The campfire holds great significance for TEDActive. There’s something about a campfire that brings people together, warms them up, then inevitably opens them up to share their stories and ideas. This is exactly why the fire pit is a staple at TEDActive conferences. We are profiling the extraordinary attendees you’re likely to meet around the campfires, highlighting their personal experiences, passions and most meaningful conversations.
Carl Bärstad’s life philosophy is simple: Stay curious. It is this boundless curiosity that motivated him to tinker and experiment with electronics, organize his own TEDx event, create his own company Sparkling Science dedicated to helping others get in touch with their curious natures and create his own world movement: Kids Hack Day.
At TEDActive 2013, Carl was seen walking around carrying a black box and we couldn’t help our own curiosities — “What is that?” It was more than a conversation piece; it definitely wasn’t an ordinary box. It was a Hackerspace in a Box, a tool that Carl and his company use as “creativity generators” in their workshops. It helps any location — a neglected library space in Los Angeles, a classroom, or the TEDActive interactive spaces — transform into a makerspace. With the help of Fallen Fruit, using the box, Carl was able to rig up this banana piano.
Since TEDActive 2013, saying a lot has happened would be an understatement. We caught up with him at a busy time — he was helping out with a TEDxStockholm event and was supposed to give a talk at a TEDxCopenhagen Salon event later that week. His Kids Hack Day (more on that later) was about to evolve from local to global. Here are some of his thoughts and insights about creativity and curiosity and a sneak peek into what’s on the horizon for him:
How did you end up at TEDActive?
It was my first year. It was because I was at TEDxSummit [a 2012 conference for organizers of local TEDx events] and I was really inspired. TEDxSummit is the whole reason that TEDxStockholm had grown to the point we’re at now. TEDxStockholm is a way for me to have that sense of community all year round. Have a space to grow professionally, pour your soul into something that’s bigger than yourself. Give people responsibility to distribute their own time, but make things happen.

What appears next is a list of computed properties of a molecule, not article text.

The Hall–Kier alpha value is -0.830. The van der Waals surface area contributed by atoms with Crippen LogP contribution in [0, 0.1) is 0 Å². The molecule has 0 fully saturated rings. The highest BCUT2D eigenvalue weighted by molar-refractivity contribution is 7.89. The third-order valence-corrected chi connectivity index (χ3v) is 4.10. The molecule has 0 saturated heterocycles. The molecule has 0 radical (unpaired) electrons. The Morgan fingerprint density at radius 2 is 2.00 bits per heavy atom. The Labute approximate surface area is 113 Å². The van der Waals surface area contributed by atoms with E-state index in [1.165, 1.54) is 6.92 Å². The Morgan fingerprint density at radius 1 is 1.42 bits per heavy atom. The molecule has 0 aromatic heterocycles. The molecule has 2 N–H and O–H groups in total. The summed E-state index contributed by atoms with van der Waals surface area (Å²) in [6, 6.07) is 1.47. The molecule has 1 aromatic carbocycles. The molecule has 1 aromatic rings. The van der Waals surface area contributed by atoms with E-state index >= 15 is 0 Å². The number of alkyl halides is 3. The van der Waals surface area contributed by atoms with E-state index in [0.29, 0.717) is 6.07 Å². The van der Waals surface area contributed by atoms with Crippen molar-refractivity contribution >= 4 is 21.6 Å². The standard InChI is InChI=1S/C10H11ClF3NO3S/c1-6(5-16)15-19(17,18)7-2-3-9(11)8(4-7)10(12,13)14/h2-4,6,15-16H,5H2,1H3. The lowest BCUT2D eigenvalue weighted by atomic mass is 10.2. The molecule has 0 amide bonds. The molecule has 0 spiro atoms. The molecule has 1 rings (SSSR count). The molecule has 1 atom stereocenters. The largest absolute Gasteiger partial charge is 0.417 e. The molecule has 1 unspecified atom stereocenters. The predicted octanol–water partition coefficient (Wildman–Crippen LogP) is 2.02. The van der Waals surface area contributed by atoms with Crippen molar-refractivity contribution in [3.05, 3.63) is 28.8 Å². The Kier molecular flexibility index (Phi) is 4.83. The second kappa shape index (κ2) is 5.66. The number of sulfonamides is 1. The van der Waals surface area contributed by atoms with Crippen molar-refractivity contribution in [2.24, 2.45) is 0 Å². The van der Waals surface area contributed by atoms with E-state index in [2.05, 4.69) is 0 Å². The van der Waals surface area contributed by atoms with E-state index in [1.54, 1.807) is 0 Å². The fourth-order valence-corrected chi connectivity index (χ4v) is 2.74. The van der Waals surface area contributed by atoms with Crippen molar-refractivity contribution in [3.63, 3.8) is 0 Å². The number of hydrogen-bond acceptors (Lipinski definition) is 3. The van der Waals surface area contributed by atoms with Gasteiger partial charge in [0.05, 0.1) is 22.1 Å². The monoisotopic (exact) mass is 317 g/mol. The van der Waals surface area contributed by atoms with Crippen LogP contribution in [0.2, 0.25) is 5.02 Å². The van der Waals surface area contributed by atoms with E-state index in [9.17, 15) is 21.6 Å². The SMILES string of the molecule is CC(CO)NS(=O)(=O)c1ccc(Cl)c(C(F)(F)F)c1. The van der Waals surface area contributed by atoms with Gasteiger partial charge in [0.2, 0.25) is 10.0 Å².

What was your experience like?
There were a lot of other people doing a lot of interesting things. The reason I went was — my gut feeling told me — if you want to find any progressive teacher or educator, or people who want to reform education and are doing great things, then you’re going to find those people in the TED community. It could as well be [about] technology, education and design.
I met principals and educators who are doing amazing things. One person I met, [Jacqueline Jenkins] is the junior school principal at the United Nation International School in New York. She knew everything about Makey Makey, Arduino, makerspaces and they even had a space in their school where kids could just go and work on projects like building robots, painting or doing whatever they want. They had thought a lot around the design of the space and I was super impressed. That whole idea of our Hackerspace in a Box is to promote those kinds of teachers and to give teachers a platform to inspire each other. We’re not there quite just yet. What I’ve realized with Hackerspace in a Box is it’s a bit hard to scale because it’s hard with workshops. You need really really clear instructions.
What conversations did you have around the projects that you’ve been working on — Hackerspace in a Box, Kids Hack Day, and more?
Hackerspace in a Box is the project I had done before TEDActive. I got to talk to a lot of people about it. Since I had a video to show, I brought my box with me. With the banana guys [Fallen Fruit], we connected and set up a banana piano at their table so people could play some music on the bananas. The black box seemed to invoke people’s curiosity. In the TED community, people have really managed to reclaim their curiosity, which was inspiring to me.